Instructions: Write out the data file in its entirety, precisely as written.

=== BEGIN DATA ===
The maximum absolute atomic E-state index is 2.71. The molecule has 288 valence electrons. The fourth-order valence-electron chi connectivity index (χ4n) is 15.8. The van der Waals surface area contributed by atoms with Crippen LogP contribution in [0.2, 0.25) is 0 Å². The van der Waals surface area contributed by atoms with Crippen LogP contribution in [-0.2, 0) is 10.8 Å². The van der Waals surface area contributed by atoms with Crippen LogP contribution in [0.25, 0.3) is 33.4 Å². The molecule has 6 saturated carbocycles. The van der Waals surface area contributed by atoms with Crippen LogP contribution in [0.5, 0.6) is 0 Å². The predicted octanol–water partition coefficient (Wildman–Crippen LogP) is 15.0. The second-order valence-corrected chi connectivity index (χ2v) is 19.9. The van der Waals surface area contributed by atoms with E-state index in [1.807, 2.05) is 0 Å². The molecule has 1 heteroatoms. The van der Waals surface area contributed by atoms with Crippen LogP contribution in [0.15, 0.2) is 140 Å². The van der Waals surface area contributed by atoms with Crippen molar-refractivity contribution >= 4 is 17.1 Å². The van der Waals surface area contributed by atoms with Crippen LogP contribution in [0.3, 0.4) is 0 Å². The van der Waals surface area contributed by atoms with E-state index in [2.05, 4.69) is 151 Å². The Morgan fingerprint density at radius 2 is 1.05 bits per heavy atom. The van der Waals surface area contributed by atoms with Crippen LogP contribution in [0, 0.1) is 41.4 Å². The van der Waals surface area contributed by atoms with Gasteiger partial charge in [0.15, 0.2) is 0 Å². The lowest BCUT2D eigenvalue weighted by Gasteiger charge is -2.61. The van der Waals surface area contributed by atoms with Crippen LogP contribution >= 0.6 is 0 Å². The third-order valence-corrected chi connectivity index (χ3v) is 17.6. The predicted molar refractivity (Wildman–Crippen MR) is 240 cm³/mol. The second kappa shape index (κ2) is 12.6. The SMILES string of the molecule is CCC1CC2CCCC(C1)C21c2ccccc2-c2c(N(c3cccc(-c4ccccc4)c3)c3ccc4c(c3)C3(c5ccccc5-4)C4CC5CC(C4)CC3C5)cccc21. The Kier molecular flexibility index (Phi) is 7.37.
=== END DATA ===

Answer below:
The maximum absolute atomic E-state index is 2.71. The molecule has 288 valence electrons. The fourth-order valence-electron chi connectivity index (χ4n) is 15.8. The van der Waals surface area contributed by atoms with Crippen LogP contribution in [0.2, 0.25) is 0 Å². The van der Waals surface area contributed by atoms with Crippen LogP contribution in [-0.2, 0) is 10.8 Å². The van der Waals surface area contributed by atoms with Crippen LogP contribution in [0.25, 0.3) is 33.4 Å². The molecule has 6 saturated carbocycles. The van der Waals surface area contributed by atoms with Crippen LogP contribution in [0.5, 0.6) is 0 Å². The predicted octanol–water partition coefficient (Wildman–Crippen LogP) is 15.0. The second-order valence-corrected chi connectivity index (χ2v) is 19.9. The van der Waals surface area contributed by atoms with E-state index in [1.807, 2.05) is 0 Å². The molecule has 1 heteroatoms. The van der Waals surface area contributed by atoms with Crippen LogP contribution in [0.15, 0.2) is 140 Å². The van der Waals surface area contributed by atoms with Crippen molar-refractivity contribution >= 4 is 17.1 Å². The van der Waals surface area contributed by atoms with Crippen LogP contribution in [0.3, 0.4) is 0 Å². The van der Waals surface area contributed by atoms with E-state index in [2.05, 4.69) is 151 Å². The Morgan fingerprint density at radius 2 is 1.05 bits per heavy atom. The van der Waals surface area contributed by atoms with Crippen LogP contribution in [0, 0.1) is 41.4 Å². The van der Waals surface area contributed by atoms with Gasteiger partial charge in [0.15, 0.2) is 0 Å². The lowest BCUT2D eigenvalue weighted by Gasteiger charge is -2.61. The van der Waals surface area contributed by atoms with Crippen LogP contribution >= 0.6 is 0 Å². The third-order valence-corrected chi connectivity index (χ3v) is 17.6. The predicted molar refractivity (Wildman–Crippen MR) is 240 cm³/mol. The second kappa shape index (κ2) is 12.6. The SMILES string of the molecule is CCC1CC2CCCC(C1)C21c2ccccc2-c2c(N(c3cccc(-c4ccccc4)c3)c3ccc4c(c3)C3(c5ccccc5-4)C4CC5CC(C4)CC3C5)cccc21. The Kier molecular flexibility index (Phi) is 7.37.